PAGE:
Cross-Posted on pedagoo.org
I’m just back in the classroom this week – phew, I’d forgotten how much of a rollercoaster teaching is! You strap yourself in and off you go…good fun though!
One of the things though which has really struck me this week so far is how much I’ve changed as a teacher in the last couple of years – but if you were observing me you might not even notice. For example, when planning for some of the lessons this week I was looking through some of the supporting PowerPoints on the server and while the were perfectly fine, I just had to make a couple of changes. Rather than starting with titles and learning intentions, I added striking relevant images to the start to get the discussion going, their brains whirring and make them inquisitive. And where there was a diagram, I tried when possible to add a picture or a video to give the slide more relevance and interest.
There’s other examples as well. When meeting each of my classes, I haven’t started by reading out the rules and telling them the consequences of their actions and so on. I’ve started by telling them a little about me, finding a little about them and carrying out an activity which required them to work in groups to share their thoughts on how they learn, what they’ve learnt, why they want to do well, why science is relevant and how they should behave and then getting them to summarise the responses – some which are fantastic.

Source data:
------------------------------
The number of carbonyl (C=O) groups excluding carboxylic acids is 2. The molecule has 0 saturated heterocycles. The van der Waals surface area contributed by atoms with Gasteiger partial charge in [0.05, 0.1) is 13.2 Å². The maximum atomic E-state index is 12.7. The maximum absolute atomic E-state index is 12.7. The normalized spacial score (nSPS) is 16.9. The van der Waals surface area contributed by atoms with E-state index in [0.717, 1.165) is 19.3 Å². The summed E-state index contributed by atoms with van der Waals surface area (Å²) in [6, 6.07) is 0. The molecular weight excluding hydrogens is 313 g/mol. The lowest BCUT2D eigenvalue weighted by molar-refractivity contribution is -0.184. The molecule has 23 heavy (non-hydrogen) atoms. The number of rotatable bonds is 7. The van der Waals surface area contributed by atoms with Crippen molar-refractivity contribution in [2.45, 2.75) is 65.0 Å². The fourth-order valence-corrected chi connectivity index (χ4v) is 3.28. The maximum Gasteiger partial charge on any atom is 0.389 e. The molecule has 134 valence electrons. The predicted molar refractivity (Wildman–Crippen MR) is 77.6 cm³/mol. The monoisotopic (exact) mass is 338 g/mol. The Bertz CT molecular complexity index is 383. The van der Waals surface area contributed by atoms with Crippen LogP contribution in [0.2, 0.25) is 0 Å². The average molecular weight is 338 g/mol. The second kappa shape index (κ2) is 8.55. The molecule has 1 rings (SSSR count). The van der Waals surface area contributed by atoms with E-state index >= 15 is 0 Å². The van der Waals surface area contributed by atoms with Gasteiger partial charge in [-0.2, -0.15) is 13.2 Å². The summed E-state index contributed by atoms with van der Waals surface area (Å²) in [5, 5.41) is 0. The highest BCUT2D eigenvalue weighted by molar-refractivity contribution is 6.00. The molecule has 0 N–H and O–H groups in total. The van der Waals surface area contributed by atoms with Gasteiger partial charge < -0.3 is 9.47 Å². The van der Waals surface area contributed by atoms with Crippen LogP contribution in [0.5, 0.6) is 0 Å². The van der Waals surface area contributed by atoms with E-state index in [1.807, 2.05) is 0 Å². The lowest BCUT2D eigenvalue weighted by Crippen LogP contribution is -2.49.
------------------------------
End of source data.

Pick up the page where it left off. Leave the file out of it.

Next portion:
One of my classes is revising for an exam and so with 20 minutes remaining in a lesson I told them to open their textbook to the contents page, find the topic which they found the hardest and go to that chapter. I then told them to look at the questions in the chapter and not to do any which they knew the answer to, skip those and do the ones which they had no clue about. This threw quite a few of them, but I simply explained that they were there to learn and to do so they needed to search out the things they can’t do – not the things they can do already. I’ll be honest and admit I made this up on the spot – I’ve never taken this approach to revision before.
All of these examples are tiny. I’m almost embarrassed to be writing them up and publishing them on the web as so many of you probably to do all of this and more every day. What I am proud of, and the reason I can bring myself to publishing this, is that to me these are much more than simple ‘techniques’. These are the manifestation of much of the reading I have been undertaking into learning and I am therefore convinced that the consistent application of approaches such of these, and more, will lead to better learning experiences for the pupils in my classes.
So much of Curriculum for Excellence is being undermined by the perceived expectation that lessons need to appear radically different. I disagree with this assessment of the change. For me, lessons can appear to have changed only a little to the untrained eye, but should be increasingly planned with a sound educational rationale in mind. That will take time however.
Medicine and agriculture are now both ‘evidence based’, and it is time for education to follow their example. It is no shame to follow them; it is easier to work out how a liver works or how a plant grows than how a person learns. But we do know a great deal about how people learn now, and we need to change our practice accordingly. Geoff Petty, Evidence Based Teaching